Marji Laine

I Love a Good Mystery!


Choosing Characters

carwash I love plotting. And I can see a murder scene almost anywhere I go. I know, gruesome! My Precious Redhead and I make a game of it. Should have heard our conversation as we waited in a fast food line next to a car wash. After sunset, the flashing blue lights inside the glassed-in building looked more like a house of horror than a car wash.

But I digress.

My biggest challenge, and my critique partners will back me up on this, is developing deep characters. But I’ve heard some excellent advice on this.

First, from Susan May Warren, I learned to ask my characters what their greatest fear is. Actually, it never occurred to me to actually ask them until I read Shame and Redemption by Bethany Quinn (a character created by Katie Ganshert).

But I have to describe the depth of my greenness. So I jotted down the greatest fears of my characters, and stopped. The thought never occurred to me that I should actually take my characters through their greatest fear. No. I can’t do that to them!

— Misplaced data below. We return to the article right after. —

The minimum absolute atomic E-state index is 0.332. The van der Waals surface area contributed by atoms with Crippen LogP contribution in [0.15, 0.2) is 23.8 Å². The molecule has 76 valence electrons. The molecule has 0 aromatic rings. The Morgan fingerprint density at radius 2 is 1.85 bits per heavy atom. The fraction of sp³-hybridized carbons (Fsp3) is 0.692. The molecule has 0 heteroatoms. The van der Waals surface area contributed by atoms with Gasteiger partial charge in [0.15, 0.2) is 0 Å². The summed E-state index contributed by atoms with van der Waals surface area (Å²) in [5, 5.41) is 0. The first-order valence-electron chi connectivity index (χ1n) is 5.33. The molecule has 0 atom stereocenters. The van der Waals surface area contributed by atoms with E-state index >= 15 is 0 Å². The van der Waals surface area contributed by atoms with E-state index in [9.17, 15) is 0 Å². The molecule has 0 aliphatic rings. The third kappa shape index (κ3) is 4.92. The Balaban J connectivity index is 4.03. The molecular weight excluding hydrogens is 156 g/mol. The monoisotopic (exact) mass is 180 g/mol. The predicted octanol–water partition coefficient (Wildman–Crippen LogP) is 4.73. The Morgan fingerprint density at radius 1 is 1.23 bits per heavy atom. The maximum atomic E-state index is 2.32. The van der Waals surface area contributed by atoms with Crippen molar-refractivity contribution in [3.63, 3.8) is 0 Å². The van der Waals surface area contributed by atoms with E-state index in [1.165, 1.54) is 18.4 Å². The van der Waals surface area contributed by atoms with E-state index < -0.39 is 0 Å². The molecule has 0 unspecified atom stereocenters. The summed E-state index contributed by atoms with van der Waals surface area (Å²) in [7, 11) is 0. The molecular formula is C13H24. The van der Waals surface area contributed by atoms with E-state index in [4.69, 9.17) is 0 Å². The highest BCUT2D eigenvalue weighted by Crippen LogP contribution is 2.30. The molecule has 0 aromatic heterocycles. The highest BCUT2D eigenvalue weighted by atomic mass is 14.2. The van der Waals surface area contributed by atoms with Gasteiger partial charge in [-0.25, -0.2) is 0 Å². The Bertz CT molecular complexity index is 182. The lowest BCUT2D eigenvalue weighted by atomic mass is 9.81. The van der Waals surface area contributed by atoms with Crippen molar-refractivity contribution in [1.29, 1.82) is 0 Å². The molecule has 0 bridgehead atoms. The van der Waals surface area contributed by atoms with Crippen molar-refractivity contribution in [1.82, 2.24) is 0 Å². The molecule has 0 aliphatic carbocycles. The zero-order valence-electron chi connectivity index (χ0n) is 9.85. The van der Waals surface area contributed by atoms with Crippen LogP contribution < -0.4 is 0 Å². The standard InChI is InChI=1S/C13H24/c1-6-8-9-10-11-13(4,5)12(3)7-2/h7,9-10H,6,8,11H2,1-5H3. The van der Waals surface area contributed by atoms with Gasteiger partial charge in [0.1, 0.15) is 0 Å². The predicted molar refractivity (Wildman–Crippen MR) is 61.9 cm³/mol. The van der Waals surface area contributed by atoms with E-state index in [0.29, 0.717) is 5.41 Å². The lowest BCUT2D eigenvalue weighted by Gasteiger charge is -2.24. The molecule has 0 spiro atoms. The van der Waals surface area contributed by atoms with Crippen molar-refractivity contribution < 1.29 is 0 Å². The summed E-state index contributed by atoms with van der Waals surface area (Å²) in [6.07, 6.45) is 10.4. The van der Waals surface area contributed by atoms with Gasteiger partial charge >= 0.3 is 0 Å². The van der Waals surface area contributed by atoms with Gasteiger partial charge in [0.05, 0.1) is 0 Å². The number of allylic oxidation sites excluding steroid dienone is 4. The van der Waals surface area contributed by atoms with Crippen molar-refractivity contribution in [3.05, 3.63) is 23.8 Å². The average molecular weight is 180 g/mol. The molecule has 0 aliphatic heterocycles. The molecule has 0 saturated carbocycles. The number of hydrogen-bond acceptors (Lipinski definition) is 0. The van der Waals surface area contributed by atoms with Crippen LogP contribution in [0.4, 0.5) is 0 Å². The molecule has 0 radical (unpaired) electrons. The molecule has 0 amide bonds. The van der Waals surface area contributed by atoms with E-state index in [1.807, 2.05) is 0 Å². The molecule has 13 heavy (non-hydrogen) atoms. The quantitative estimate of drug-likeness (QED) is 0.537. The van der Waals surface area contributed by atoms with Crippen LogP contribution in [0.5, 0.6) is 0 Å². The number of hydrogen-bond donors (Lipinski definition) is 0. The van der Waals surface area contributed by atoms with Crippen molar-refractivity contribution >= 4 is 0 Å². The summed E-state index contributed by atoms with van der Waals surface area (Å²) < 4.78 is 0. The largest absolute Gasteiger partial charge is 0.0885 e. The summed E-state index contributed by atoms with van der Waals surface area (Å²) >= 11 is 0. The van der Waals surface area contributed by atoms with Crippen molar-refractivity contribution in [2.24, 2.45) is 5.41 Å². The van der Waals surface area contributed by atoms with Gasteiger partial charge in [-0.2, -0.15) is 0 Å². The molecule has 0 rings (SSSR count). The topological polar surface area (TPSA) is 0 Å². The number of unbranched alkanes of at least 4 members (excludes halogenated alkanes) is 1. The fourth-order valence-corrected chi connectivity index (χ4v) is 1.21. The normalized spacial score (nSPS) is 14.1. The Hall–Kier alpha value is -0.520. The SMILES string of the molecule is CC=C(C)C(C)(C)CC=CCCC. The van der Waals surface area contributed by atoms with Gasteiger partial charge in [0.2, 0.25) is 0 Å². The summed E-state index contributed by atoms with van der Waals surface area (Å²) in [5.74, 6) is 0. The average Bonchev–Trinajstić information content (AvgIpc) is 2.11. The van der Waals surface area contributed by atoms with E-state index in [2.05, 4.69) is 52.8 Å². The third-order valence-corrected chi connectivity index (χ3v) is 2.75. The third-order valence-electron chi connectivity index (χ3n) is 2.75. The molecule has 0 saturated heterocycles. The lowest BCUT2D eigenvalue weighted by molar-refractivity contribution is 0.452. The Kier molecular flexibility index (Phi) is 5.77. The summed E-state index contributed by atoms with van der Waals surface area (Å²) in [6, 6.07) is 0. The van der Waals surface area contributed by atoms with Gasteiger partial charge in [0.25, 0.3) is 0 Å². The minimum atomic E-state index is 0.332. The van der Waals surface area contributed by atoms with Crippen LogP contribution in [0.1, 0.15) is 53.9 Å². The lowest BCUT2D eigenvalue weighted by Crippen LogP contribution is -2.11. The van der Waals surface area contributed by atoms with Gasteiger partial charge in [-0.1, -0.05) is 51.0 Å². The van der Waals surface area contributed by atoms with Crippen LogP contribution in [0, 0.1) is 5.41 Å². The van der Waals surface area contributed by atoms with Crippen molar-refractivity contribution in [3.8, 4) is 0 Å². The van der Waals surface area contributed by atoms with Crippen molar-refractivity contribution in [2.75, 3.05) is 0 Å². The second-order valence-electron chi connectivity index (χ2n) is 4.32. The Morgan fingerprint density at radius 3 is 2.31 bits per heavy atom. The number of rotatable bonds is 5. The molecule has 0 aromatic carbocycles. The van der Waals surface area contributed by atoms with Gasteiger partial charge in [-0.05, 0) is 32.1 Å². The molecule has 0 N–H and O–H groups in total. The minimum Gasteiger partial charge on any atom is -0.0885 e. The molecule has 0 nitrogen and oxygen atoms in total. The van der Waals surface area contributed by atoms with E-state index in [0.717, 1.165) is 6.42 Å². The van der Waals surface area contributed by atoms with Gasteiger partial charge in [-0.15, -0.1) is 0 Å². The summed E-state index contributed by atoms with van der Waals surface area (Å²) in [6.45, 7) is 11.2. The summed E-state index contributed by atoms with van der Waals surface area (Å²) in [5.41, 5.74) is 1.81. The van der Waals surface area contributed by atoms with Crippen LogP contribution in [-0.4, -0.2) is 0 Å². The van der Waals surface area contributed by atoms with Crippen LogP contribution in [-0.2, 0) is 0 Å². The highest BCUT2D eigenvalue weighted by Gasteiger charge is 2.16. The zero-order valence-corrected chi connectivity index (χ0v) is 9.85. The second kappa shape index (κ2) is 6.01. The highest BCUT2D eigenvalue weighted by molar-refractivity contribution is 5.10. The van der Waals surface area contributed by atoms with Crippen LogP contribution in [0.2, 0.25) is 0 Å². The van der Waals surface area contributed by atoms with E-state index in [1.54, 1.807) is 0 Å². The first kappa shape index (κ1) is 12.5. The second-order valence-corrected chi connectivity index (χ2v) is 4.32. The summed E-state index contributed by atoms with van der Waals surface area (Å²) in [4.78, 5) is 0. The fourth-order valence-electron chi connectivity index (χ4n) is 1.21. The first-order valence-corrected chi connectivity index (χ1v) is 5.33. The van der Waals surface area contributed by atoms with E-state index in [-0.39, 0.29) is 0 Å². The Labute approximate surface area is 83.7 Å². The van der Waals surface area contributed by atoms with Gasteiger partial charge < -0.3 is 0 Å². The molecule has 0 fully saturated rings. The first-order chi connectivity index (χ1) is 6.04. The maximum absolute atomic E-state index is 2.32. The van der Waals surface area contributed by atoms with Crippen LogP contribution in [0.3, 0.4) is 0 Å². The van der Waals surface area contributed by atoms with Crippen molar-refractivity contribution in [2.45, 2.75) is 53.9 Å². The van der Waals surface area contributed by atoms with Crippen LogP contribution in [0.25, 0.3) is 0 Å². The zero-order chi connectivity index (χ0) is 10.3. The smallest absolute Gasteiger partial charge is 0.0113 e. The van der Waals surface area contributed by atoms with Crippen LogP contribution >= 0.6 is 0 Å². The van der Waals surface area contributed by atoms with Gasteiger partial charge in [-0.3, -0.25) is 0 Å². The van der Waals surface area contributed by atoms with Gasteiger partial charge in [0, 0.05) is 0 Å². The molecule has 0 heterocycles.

At a DFW Ready Writer meeting (a chapter of ACFW in Dallas/Ft. Worth) Ronie Kendig argued my point. By all means take your characters to those dark places. I got the feeling that unless things hurt, I didn’t go deep enough.

I’m also inspired by some of the terrific stories I’ve read from all three of these authors and the way their characters have unique personalities with things that I like about them and things that I don’t like. (See Reviews on My Foolish Heart, Wildflowers from Winter, and Firethorn)

So I’ve got a place to start with my character development. Only a starting place, though.

What tricks to do you have for peopling your stories? How do you make them all distinct?